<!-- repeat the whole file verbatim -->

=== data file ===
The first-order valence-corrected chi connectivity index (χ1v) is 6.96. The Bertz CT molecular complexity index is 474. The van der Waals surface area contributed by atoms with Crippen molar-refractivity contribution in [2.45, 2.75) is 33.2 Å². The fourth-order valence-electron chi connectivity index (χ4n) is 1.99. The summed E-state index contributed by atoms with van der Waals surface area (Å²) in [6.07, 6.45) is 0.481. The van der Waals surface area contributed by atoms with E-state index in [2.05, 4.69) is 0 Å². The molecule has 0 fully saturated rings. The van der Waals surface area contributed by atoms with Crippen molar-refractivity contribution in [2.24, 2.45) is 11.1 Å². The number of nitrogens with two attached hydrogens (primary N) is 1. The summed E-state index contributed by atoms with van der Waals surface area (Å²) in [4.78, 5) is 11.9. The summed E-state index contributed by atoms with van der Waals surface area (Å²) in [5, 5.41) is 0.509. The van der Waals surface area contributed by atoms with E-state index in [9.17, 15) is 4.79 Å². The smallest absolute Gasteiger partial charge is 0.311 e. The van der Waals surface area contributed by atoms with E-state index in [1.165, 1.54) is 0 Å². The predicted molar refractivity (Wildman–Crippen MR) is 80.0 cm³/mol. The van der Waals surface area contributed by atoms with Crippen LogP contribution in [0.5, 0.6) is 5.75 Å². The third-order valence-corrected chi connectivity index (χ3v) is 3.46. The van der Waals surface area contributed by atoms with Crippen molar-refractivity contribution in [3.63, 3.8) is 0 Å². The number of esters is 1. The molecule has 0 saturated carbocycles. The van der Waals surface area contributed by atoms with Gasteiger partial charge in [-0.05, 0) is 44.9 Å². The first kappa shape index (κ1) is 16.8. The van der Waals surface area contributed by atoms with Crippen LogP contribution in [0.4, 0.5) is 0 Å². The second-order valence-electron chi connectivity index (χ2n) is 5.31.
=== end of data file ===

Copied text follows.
The first-order valence-corrected chi connectivity index (χ1v) is 6.96. The Bertz CT molecular complexity index is 474. The van der Waals surface area contributed by atoms with Crippen molar-refractivity contribution in [2.45, 2.75) is 33.2 Å². The fourth-order valence-electron chi connectivity index (χ4n) is 1.99. The summed E-state index contributed by atoms with van der Waals surface area (Å²) in [6.07, 6.45) is 0.481. The van der Waals surface area contributed by atoms with E-state index in [2.05, 4.69) is 0 Å². The molecule has 0 fully saturated rings. The van der Waals surface area contributed by atoms with Crippen molar-refractivity contribution in [2.24, 2.45) is 11.1 Å². The number of nitrogens with two attached hydrogens (primary N) is 1. The summed E-state index contributed by atoms with van der Waals surface area (Å²) in [4.78, 5) is 11.9. The summed E-state index contributed by atoms with van der Waals surface area (Å²) in [5, 5.41) is 0.509. The van der Waals surface area contributed by atoms with E-state index in [9.17, 15) is 4.79 Å². The smallest absolute Gasteiger partial charge is 0.311 e. The van der Waals surface area contributed by atoms with E-state index in [1.165, 1.54) is 0 Å². The predicted molar refractivity (Wildman–Crippen MR) is 80.0 cm³/mol. The van der Waals surface area contributed by atoms with Crippen LogP contribution in [0.5, 0.6) is 5.75 Å². The third-order valence-corrected chi connectivity index (χ3v) is 3.46. The van der Waals surface area contributed by atoms with Crippen molar-refractivity contribution in [3.63, 3.8) is 0 Å². The number of esters is 1. The molecule has 0 saturated carbocycles. The van der Waals surface area contributed by atoms with Gasteiger partial charge in [-0.05, 0) is 44.9 Å². The first kappa shape index (κ1) is 16.8. The van der Waals surface area contributed by atoms with Crippen LogP contribution in [0.4, 0.5) is 0 Å². The second-order valence-electron chi connectivity index (χ2n) is 5.31.